eurotrippin’ in france (day 2)

We had decided the previous night to go ahead and visit wine country in Strasbourg while we had an opportunity, a decision which required us to rent a car since wine country was not accessible. There was a huge wine route in Alsace, unsurprisingly known as “la route du vin” which was basically a road that went through all the wineries in the Alsatian region (of which there were hundreds and thousands). Instead of falling for the same mistake we had made in Switzerland, we booked the car online the previous night and got a really good rate on it.

Our car was supposed to be picked up from Budget Car Rentals at the station in Strasbourg but once we reached the station, it appeared that all rental companies except Budget happened to be there. A few cabbies outside directed us to Budget, which was located about 0.5km away from the station. So take that advice of booking cars online with a pinch of salt! Once we finally found Budget, we had missed our reservation by about 15 minutes but it didn’t matter since it didn’t look like they got much business! We completed the requisite paperwork and were off and on our way in no time.

We were armed with a map of all the wineries in the region (represented by white dots with the large areas being larger white dots) so we had a fair idea of where we wanted to go. We decided to head to one that was about an hour and a half away (about 150 kilometers using the superfast French highways). The name of this town currently escapes me, but we made good time and ended up following the often confusing directions to find the town. But before I get into that, let me go ahead and make my promised gripe about the French and their obsession for roundabouts.

When you exit a normal highway, you typically can keep going straight on the feeder if you wish to get on the highway, or you hit an intersection which allows you to go left (under the highway) or right depending on where you want to go. The French do not like this easily obvious design. Instead, every time you take an exit on the highway, you are greeted with a roundabout. The good thing is that there is no traffic light stopping the progress of cars, the bad thing is that the roundabout usually results in utter confusion. Furthermore, if you have a heavy vehicle, or a long vehicle (such as a moving truck) involved, all traffic in all direction stops while that truck maneuvers itself around the roundabout.

Anyhow, we made it past these silly roundabouts and got to our final destination where we promptly stopped at a gas station to check out where to go. Unfortunately, we seemed to have misunderstood the concept of wineries. Whereas we had thought that each of the dots on the wine map corresponded to a winery, instead each of the dots corresponded to a town that contained many wineries. The town we were in had a lot, but upon asking the person at the gas station where to go, instead of directing us to the wineries in that region, she directed us to backtrack and get on the wine route. Maybe there wasn’t a way to get on the wine route? I’m not sure, but we ended up backtracking anyway and following the crude directions to search for the elusive route de vin.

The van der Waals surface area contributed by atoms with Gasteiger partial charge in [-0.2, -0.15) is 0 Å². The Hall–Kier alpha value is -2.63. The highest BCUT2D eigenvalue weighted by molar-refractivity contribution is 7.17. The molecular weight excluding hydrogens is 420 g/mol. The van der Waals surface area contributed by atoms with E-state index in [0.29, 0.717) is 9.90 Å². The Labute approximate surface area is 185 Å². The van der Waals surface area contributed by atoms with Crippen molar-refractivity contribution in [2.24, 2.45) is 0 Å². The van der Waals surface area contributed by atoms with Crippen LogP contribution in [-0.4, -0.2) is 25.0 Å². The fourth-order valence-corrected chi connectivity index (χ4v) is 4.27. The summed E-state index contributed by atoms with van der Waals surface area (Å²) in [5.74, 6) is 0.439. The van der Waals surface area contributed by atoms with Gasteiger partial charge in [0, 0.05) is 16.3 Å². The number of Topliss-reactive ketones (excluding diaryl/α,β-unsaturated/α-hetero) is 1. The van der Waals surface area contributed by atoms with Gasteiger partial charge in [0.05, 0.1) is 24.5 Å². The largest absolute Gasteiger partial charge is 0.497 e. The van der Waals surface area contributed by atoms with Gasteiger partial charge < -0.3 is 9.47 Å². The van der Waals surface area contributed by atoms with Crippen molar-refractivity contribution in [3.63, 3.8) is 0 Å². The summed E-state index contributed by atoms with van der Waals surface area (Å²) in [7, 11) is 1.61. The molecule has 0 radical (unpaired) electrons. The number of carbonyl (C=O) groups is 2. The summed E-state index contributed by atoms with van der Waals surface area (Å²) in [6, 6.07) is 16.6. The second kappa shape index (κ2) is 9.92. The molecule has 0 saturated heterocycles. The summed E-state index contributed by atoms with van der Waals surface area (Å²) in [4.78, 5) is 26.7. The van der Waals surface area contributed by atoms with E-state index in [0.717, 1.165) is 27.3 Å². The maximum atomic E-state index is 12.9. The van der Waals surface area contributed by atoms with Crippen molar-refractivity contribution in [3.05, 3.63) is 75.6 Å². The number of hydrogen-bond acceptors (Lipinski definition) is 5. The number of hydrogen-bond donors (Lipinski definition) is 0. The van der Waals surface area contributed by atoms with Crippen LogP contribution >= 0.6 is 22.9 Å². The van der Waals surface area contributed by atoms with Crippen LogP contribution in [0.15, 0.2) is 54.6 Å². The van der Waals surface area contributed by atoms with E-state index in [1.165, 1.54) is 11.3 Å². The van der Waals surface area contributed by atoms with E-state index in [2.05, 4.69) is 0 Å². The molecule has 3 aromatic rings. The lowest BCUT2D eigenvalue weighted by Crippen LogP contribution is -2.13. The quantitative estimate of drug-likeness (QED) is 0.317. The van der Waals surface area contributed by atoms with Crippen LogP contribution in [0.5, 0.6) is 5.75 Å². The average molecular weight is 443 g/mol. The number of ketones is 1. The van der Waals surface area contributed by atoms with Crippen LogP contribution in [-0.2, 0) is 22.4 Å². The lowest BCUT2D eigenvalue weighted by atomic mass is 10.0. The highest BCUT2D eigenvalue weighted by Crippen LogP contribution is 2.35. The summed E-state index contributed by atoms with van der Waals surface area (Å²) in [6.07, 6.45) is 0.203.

On the way, we stopped at a town called Osthiem which was not on the wine route, but nearby it. I got out of the car and, in my broken French, asked at the only open establishment in the little town, a restaurant, how to get on the wine route. She gave me directions pretty confidently, which suggested that we weren’t entirely lost. Seeing that it was around 1pm and that it would be a while before we found the wine route, a winery and thus a place to eat lunch, my Dad made an executive decision to have lunch at that restaurant. The meal turned out to be pretty delicious and pretty huge. My parents ended up taking one of their set meals, which cost $10.50 euros per person and consisted of a starter (soup or salad), a main course and a dessert. I ended up getting a standalone dish which was chicken in a mushroom sauce and their portions were so huge that I felt like I was eating a whole chicken myself.


The house white wine we had in Osthiem

Once we were done with our meal, we set off again, optimistically, in search of the wine route. This time we hit jackpot as along the way we saw brown signs proclaiming “Route de Vin” and hence began following it. We eventually reached the Ribeauvillé region, which was one of the larger spots on the wine map. There we parked (all parking meters in France appear to be coin-operated) and headed out on foot, only to be hit by rain. We eventually wet-trekked our way to the tourist office where my parents got some information about what to do and where to go.

Apparently we missed the wine festival by a period of about 24 hours. This would have allowed us to pay a nominal fee of about 6 euros per person and taste wine at any of the wineries in the town. Sad at missing this opportunity, we went to a couple of wineries and did a couple of tastings. I also learned the French word for tasting: degustation. Surprisingly, the tastings were all free. We only had two tastings, however, since my Dad was driving and my Mom doesn’t like doing wine tastings. After we left the first winery, we visited one of the larger distributers.